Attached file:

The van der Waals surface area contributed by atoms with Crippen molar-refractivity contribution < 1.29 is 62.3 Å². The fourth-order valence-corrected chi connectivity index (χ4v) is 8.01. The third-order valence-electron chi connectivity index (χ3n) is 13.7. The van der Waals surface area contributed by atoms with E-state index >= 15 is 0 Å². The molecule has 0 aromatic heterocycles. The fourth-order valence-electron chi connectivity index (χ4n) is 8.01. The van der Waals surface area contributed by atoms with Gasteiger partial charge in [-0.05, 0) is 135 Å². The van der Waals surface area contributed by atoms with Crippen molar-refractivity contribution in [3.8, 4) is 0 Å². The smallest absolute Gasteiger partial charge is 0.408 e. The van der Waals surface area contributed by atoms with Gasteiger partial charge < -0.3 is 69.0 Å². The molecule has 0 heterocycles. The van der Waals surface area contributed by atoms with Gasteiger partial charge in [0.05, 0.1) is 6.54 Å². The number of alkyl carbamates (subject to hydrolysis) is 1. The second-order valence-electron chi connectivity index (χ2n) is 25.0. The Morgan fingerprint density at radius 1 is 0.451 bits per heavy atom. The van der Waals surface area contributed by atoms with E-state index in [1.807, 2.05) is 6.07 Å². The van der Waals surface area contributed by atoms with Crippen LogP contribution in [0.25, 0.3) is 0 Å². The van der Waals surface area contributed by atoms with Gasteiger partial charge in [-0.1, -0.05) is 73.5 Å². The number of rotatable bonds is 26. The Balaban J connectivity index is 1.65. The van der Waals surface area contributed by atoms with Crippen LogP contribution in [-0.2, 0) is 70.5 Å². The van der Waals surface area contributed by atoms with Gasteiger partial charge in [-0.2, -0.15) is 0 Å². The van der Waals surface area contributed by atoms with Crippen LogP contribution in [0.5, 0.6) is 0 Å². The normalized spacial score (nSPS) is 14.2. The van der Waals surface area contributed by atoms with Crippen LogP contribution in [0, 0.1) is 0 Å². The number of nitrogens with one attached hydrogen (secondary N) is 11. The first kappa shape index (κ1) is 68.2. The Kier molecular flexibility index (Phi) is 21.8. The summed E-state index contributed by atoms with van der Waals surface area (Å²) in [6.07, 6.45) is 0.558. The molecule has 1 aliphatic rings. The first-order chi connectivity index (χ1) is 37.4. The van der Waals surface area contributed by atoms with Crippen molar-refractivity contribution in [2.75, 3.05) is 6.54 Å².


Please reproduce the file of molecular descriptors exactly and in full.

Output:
The van der Waals surface area contributed by atoms with Crippen molar-refractivity contribution < 1.29 is 62.3 Å². The fourth-order valence-corrected chi connectivity index (χ4v) is 8.01. The third-order valence-electron chi connectivity index (χ3n) is 13.7. The van der Waals surface area contributed by atoms with E-state index >= 15 is 0 Å². The molecule has 0 aromatic heterocycles. The fourth-order valence-electron chi connectivity index (χ4n) is 8.01. The van der Waals surface area contributed by atoms with Gasteiger partial charge in [-0.05, 0) is 135 Å². The van der Waals surface area contributed by atoms with Crippen molar-refractivity contribution in [3.8, 4) is 0 Å². The smallest absolute Gasteiger partial charge is 0.408 e. The van der Waals surface area contributed by atoms with Gasteiger partial charge < -0.3 is 69.0 Å². The molecule has 0 heterocycles. The van der Waals surface area contributed by atoms with Gasteiger partial charge in [0.05, 0.1) is 6.54 Å². The number of alkyl carbamates (subject to hydrolysis) is 1. The second-order valence-electron chi connectivity index (χ2n) is 25.0. The Morgan fingerprint density at radius 1 is 0.451 bits per heavy atom. The van der Waals surface area contributed by atoms with E-state index in [1.807, 2.05) is 6.07 Å². The van der Waals surface area contributed by atoms with Crippen LogP contribution in [0.25, 0.3) is 0 Å². The van der Waals surface area contributed by atoms with Gasteiger partial charge in [-0.1, -0.05) is 73.5 Å². The number of rotatable bonds is 26. The Balaban J connectivity index is 1.65. The van der Waals surface area contributed by atoms with Crippen LogP contribution in [-0.2, 0) is 70.5 Å². The van der Waals surface area contributed by atoms with Gasteiger partial charge in [-0.2, -0.15) is 0 Å². The van der Waals surface area contributed by atoms with Crippen LogP contribution in [0.5, 0.6) is 0 Å². The normalized spacial score (nSPS) is 14.2. The van der Waals surface area contributed by atoms with Crippen LogP contribution in [0, 0.1) is 0 Å². The number of nitrogens with one attached hydrogen (secondary N) is 11. The first kappa shape index (κ1) is 68.2. The Kier molecular flexibility index (Phi) is 21.8. The summed E-state index contributed by atoms with van der Waals surface area (Å²) in [6.07, 6.45) is 0.558. The molecule has 1 aliphatic rings. The first-order chi connectivity index (χ1) is 37.4. The van der Waals surface area contributed by atoms with Crippen molar-refractivity contribution in [2.75, 3.05) is 6.54 Å².